Nigar Shaji, the accomplished scientist at the UR Rao Satellite Centre in Bengaluru, stands as the project director for India’s groundbreaking Aditya L-1 satellite, the country’s first space-based solar observatory. Shaji’s leadership has played a pivotal role in guiding the satellite through a 3.7 million km journey, allowing continuous solar observations.
In a significant assertion against gender bias, Shaji emphasizes that at ISRO, there is no glass ceiling for women—only talent matters. The achievements of women like M Vanitha, Thenmozhi Selvi K, and Kalpana K further exemplify the diverse roles women play in various missions at ISRO.
Aditya L1, a complex scientific satellite, is a testament to Shaji’s nine years of relentless dedication. Born in rural Sengottai, Tamil Nadu, Shaji draws inspiration from her father, Sheik Meeran, who chose farming after earning a mathematics degree. Breaking away from societal expectations, Shaji pursued engineering, later obtaining a master’s in electronics.
As programme director for lower Earth orbit and planetary missions, Shaji oversees the development of ISRO’s low-earth orbiting spacecraft and interplanetary missions. Her pivotal role extends to being the project director for the Aditya-L1 spacecraft, positioned at the Sun-Earth Lagrangian point for solar studies.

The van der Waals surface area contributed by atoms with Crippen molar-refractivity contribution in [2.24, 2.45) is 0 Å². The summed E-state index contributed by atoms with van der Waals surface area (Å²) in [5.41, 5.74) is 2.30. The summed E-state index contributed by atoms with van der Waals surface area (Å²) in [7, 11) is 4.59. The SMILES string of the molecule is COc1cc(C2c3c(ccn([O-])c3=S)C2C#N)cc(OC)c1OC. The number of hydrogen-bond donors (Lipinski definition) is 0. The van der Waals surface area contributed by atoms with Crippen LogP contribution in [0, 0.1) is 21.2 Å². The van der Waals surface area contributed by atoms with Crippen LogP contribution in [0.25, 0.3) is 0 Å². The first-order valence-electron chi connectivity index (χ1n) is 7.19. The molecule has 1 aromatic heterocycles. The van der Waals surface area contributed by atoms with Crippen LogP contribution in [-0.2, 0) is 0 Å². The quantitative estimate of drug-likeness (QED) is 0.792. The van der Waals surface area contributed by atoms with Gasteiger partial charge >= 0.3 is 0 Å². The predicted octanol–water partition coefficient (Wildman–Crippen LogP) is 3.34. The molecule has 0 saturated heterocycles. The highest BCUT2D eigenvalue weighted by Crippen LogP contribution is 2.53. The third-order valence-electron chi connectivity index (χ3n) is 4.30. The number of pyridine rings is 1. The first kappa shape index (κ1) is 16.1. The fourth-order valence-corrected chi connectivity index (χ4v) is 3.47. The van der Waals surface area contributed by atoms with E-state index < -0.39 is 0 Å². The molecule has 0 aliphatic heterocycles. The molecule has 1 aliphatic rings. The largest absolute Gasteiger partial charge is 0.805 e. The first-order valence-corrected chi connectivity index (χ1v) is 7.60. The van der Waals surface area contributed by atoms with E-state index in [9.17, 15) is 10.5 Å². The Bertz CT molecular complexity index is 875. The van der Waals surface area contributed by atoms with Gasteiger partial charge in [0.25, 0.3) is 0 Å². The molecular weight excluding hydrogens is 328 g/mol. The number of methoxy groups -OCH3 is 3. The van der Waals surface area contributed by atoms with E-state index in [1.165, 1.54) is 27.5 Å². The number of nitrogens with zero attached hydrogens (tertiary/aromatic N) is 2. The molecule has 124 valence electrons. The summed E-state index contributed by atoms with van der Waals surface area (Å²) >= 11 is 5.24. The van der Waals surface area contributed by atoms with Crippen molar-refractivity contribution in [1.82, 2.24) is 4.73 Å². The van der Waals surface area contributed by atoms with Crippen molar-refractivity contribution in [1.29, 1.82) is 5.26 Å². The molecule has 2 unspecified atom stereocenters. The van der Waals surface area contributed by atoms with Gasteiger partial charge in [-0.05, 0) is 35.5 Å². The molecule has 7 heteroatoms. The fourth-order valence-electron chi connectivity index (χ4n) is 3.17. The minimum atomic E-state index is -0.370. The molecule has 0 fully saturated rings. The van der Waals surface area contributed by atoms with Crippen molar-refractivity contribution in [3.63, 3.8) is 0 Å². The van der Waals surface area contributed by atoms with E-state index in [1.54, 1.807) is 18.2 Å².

Shaji’s career trajectory, from spacecraft test engineer to holding responsibilities for missions to Venus and studying planets beyond the solar system, reflects her significant contributions to space exploration.
Aditya L1, currently orbiting 1.5 million km from Earth, aims to provide continuous solar observations, offering crucial insights into solar activities. Shaji’s leadership has been integral to the successful deployment of the satellite, marking a milestone in India’s space endeavors.
In the face of long hours and intricate interplanetary missions, Shaji encourages aspiring youngsters to have a solid support system at home. For her, the unwavering support of her mother has been instrumental in navigating the complexities of space technology.
As Aditya L1 begins its mission, Shaji’s smile symbolizes not only the success of the mission but also the breaking of gender stereotypes at ISRO. The achievements of women like her underscore that talent, irrespective of gender, thrives in the dynamic realm of space exploration.
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